A special group of Durham College (DC) supporters were honoured at the Centre for Food on May 2 when the college paid tribute to the employers who take part in its field placement and practicum programs.
Each year more than 5,000 students are given the opportunity to put their classroom experience to practical use in workplaces throughout Durham Region and the Greater Toronto Area (GTA). More than 600 businesses, non-profit organizations and government agencies serve as hosts for DC students in sectors including business, health, justice, science and technology.
When addressing attendees, Dr. Elaine Popp, vice-president, Academic, DC shared that field placements are a two-way street. They give students the opportunity to gain self-confidence and practical knowledge, while providing employers with a chance to share their knowledge with potential new members of their workforce.
“It is our sincere hope that you enjoy a sense of satisfaction and pride in knowing that you are helping to provide our students with the skills and expertise they need to take on an active role in your industries,” said Dr. Popp. “It’s a classic win-win situation and all of us at DC are keen to see it continue to grow and expand in the years ahead.”
That sentiment was echoed by Dr. Judeline Innocent, executive dean of the DC School of Health & Community Services, who shared that employers have told her they enjoying working with DC students because they arrive well-prepared and ready to ask questions.
“That inquisitive nature is important to the health-care sector,” said Innocent. “Throughout my career, I’ve seen first-hand how someone with fresh eyes and a curious attitude can encourage new ideas and ways of thinking. Sometimes, inspiration comes from sources where we least expect it.”
A highlight of the evening were the remarks delivered by both DC students and graduates who spoke about the importance of building trust and support with their co-workers during their placements.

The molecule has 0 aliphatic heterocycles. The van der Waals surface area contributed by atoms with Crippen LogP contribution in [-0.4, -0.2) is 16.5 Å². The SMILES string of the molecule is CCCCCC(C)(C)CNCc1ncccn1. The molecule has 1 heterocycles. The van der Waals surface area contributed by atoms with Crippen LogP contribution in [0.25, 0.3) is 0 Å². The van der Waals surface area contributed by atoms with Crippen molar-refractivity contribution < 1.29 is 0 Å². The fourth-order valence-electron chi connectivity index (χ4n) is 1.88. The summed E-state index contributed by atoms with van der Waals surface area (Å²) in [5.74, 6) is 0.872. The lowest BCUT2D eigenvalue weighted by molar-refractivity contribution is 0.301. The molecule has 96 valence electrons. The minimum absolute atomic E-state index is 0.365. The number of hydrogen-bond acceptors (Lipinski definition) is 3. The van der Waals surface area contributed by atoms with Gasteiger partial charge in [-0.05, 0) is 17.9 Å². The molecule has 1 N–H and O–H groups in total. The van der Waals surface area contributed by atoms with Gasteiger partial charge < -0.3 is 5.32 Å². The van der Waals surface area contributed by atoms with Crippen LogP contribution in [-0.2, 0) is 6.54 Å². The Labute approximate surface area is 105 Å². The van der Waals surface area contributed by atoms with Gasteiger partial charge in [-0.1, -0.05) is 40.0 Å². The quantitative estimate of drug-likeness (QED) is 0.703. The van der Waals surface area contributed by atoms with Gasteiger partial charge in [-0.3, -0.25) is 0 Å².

Joshua Cranney, a graduate of the Paralegal program, spoke about the value of his placement and the self-confidence he gained while working in the real world.
Sarah Harrison-Edge, who is in her final semester of the Communicative Disorders Assistant program, felt both welcomed and appreciated during her field placements.
“It was like I was already a part of the team because everyone valued my ideas, appreciated my input and were thankful for my help,” said Harrison-Edge. “I plan to and was encouraged to keep in touch with everyone I met at both agencies.”
The event also highlighted some of the organizations that have been involved as employer hosts for several decades, such as the Ontario Shores Centre for Mental Health Sciences and Distress Centre Durham. Stephanie Ball, executive dean of the School of Justice & Emergency Services, summed up the impact of all of the college’s employer hosts, both past and present.
“Quite simply, when it comes to producing graduates who are smart, savvy and job-ready, we couldn’t do it without you,” she said.
For more information on being an employer host at Durham College, contact the field placement/practicum coordinator at the Durham College academic school which offers programs in your organization’s area of expertise.